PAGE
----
What have the highlights been in your career as a woman in STEM?

By far the biggest highlight in my career was achieving Chartered Energy Manager recognition from the Energy Institute. I am the youngest to be awarded this in UK. It’s given me a huge amount of confidence and it’s the stamp of approval from my Institution of all that I have achieved. Working in energy management is really rewarding. You can see almost instantly the effect of your work through a decrease in energy usage, lower energy bills and a minimised impact on the environment. 

What do you feel you gain from being a STEM ambassador?

To address the shortage of energy and engineering professionals coming through the pipeline, I have volunteered as a STEM Ambassador. This gives me the opportunity to go to schools, colleges and universities to talk about my career journey and expand on some of the challenges I have faced as a young woman in engineering. By dispelling some of the myths around what an engineer does and looks like, I inspire more students to consider careers in engineering. It also helps me to develop my leadership and presentation skills, I like to get creative and bring energy and engineering to life for the students. 

Have any women influenced you and your career?

I’ve been fortunate to have many women (and men) champion my career progression. This has been in the form of colleagues, friends and family. I’ve always been encouraged to pursue a career of my choice by my parents and when I chose engineering they were delighted. As part of my continued professional development I’ve had a female coach, Helen Sachdev who has been invaluable in helping me develop the leadership behaviours required for me to progress in my career. Focussing on both my professional environment and my personal circumstances, she has helped me to understand how to apply my beliefs and values to achieve my goals. She is a fantastic sounding board and always comes up with a unique perspective and great ideas to overcome challenges. It’s really important for women to reach out to each other and share their experience and wisdom. 

What are the main issues you face as a women in STEM?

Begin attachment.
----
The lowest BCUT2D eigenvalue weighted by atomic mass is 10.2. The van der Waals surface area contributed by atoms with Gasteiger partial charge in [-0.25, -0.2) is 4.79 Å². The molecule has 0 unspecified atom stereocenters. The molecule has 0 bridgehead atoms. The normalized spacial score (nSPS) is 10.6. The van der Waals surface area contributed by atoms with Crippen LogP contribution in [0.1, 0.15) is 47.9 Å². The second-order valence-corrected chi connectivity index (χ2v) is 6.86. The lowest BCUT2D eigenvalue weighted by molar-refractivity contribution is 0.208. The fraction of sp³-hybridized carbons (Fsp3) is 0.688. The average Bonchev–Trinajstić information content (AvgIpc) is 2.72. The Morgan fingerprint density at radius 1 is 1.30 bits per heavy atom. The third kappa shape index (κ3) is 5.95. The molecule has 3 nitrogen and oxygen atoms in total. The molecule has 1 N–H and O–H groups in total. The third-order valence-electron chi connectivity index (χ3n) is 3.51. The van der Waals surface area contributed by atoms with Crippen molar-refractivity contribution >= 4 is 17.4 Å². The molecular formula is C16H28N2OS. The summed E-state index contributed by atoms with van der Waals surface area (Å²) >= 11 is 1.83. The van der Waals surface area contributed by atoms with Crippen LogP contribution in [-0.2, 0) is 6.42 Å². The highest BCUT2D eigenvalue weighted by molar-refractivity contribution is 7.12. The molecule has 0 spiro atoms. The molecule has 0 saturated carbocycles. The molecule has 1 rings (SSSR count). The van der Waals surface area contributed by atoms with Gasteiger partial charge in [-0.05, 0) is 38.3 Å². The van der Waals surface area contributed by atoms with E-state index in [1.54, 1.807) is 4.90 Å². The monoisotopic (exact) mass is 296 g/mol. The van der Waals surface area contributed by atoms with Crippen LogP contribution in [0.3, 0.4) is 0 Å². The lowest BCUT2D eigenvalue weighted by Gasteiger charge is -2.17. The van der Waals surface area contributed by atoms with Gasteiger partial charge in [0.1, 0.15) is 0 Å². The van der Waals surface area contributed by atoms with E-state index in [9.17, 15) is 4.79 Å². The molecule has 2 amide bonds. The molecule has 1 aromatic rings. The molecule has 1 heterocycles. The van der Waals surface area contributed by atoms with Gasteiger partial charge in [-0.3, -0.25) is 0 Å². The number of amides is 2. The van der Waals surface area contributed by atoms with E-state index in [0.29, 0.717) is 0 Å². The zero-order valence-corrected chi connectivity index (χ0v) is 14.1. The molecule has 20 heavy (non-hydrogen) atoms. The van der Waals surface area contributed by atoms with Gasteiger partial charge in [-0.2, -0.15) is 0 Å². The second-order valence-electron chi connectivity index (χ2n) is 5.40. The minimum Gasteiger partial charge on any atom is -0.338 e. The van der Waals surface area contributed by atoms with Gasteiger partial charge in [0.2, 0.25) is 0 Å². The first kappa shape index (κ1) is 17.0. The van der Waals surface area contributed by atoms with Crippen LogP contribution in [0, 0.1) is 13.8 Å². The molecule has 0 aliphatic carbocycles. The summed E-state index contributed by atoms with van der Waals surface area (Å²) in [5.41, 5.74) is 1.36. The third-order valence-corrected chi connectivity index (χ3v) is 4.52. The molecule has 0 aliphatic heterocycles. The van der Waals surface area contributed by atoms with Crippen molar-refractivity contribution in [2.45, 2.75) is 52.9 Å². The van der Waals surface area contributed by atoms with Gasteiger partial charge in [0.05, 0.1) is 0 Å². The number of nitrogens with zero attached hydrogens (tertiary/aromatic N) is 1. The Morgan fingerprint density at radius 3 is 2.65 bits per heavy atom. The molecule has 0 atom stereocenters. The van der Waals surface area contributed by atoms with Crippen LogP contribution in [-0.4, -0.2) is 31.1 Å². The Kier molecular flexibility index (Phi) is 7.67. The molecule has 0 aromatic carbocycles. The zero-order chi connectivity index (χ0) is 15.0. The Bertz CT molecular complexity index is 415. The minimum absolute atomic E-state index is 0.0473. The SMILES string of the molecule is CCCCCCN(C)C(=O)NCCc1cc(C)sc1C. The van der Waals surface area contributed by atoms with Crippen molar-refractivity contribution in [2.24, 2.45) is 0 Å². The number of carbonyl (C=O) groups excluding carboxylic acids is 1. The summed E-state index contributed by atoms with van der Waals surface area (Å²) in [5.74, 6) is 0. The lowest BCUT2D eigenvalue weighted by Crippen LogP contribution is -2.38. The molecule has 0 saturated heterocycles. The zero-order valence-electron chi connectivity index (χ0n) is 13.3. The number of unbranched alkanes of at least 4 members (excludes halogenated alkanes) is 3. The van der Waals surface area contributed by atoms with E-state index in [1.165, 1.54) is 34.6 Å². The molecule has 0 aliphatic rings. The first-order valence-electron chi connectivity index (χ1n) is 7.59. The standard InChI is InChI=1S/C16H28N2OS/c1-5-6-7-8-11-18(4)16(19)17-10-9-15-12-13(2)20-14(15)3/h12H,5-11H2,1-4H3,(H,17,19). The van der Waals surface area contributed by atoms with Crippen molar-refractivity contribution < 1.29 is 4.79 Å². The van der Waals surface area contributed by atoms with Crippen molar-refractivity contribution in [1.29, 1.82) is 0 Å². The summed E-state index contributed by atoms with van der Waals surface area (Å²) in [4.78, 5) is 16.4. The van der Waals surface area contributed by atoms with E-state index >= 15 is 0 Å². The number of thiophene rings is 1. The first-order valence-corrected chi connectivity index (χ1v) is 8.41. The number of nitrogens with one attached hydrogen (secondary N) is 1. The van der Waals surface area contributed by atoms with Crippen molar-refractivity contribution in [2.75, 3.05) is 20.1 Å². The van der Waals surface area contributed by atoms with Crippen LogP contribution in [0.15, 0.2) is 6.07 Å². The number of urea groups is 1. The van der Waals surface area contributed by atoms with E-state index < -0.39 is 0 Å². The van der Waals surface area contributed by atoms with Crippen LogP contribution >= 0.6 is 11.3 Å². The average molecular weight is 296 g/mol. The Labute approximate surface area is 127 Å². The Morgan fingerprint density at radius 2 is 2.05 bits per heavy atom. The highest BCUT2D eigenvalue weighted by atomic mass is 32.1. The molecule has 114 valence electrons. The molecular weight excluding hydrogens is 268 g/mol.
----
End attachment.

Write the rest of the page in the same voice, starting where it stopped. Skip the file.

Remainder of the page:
As a female in energy/engineering, I often find that I am the only woman in the room. In the earlier stages of my career I saw this as a barrier, being the only woman in a room full of men can be quite intimidating. But as I gained confidence in my abilities, I saw this difference as a huge benefit. I had different ideas, approaches and ways of working that I could bring to the table. I realised that it was me that doubted my abilities, not everyone else in the room! 

What advice would you give to female STEM graduates?

Statistics show that those that study STEM degrees don’t always go on to pursue STEM careers, which is a real shame. The opportunities in STEM are vast. My advice to STEM graduates would be to explore the different careers that you can go into. Ask questions of those already in the industry, read case studies of those that have been on the journey. Be confident in your abilities and the rest will fall into place. 

What one word would you use to describe yourself?

Hungry ! ( usually for food, but also for knowledge)


The neuroscience of objectification.

Source: Google Images

In advertising, one of the most common selling techniques is to use the sexualisation of women, where women are portrayed as sex objects. Psychologically, this has contributed to a lot of the attitudes in everyday life that negatively effect women, because advertising that treats women as sex objects leads to men objectifying women and women objectifying themselves, but does this also have any implications neurologically?